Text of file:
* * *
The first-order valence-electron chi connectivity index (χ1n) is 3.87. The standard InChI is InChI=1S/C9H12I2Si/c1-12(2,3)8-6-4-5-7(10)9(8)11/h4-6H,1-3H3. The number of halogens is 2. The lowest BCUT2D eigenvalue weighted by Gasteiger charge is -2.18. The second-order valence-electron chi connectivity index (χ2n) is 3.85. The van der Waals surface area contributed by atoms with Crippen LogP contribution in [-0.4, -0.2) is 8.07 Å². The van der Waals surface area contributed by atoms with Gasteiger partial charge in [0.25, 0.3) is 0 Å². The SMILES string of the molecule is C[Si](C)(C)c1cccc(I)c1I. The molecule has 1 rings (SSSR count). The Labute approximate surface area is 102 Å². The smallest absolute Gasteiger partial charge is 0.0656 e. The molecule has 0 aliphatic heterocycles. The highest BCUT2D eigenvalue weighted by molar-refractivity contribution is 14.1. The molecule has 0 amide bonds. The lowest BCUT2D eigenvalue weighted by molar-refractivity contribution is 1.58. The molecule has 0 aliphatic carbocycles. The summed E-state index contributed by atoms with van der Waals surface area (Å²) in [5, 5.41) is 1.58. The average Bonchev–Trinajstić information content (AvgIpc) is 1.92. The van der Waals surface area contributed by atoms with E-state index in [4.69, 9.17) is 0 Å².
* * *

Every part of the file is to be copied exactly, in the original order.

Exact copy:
The first-order valence-electron chi connectivity index (χ1n) is 3.87. The standard InChI is InChI=1S/C9H12I2Si/c1-12(2,3)8-6-4-5-7(10)9(8)11/h4-6H,1-3H3. The number of halogens is 2. The lowest BCUT2D eigenvalue weighted by Gasteiger charge is -2.18. The second-order valence-electron chi connectivity index (χ2n) is 3.85. The van der Waals surface area contributed by atoms with Crippen LogP contribution in [-0.4, -0.2) is 8.07 Å². The van der Waals surface area contributed by atoms with Gasteiger partial charge in [0.25, 0.3) is 0 Å². The SMILES string of the molecule is C[Si](C)(C)c1cccc(I)c1I. The molecule has 1 rings (SSSR count). The Labute approximate surface area is 102 Å². The smallest absolute Gasteiger partial charge is 0.0656 e. The molecule has 0 aliphatic heterocycles. The highest BCUT2D eigenvalue weighted by molar-refractivity contribution is 14.1. The molecule has 0 amide bonds. The lowest BCUT2D eigenvalue weighted by molar-refractivity contribution is 1.58. The molecule has 0 aliphatic carbocycles. The summed E-state index contributed by atoms with van der Waals surface area (Å²) in [5, 5.41) is 1.58. The average Bonchev–Trinajstić information content (AvgIpc) is 1.92. The van der Waals surface area contributed by atoms with E-state index in [4.69, 9.17) is 0 Å².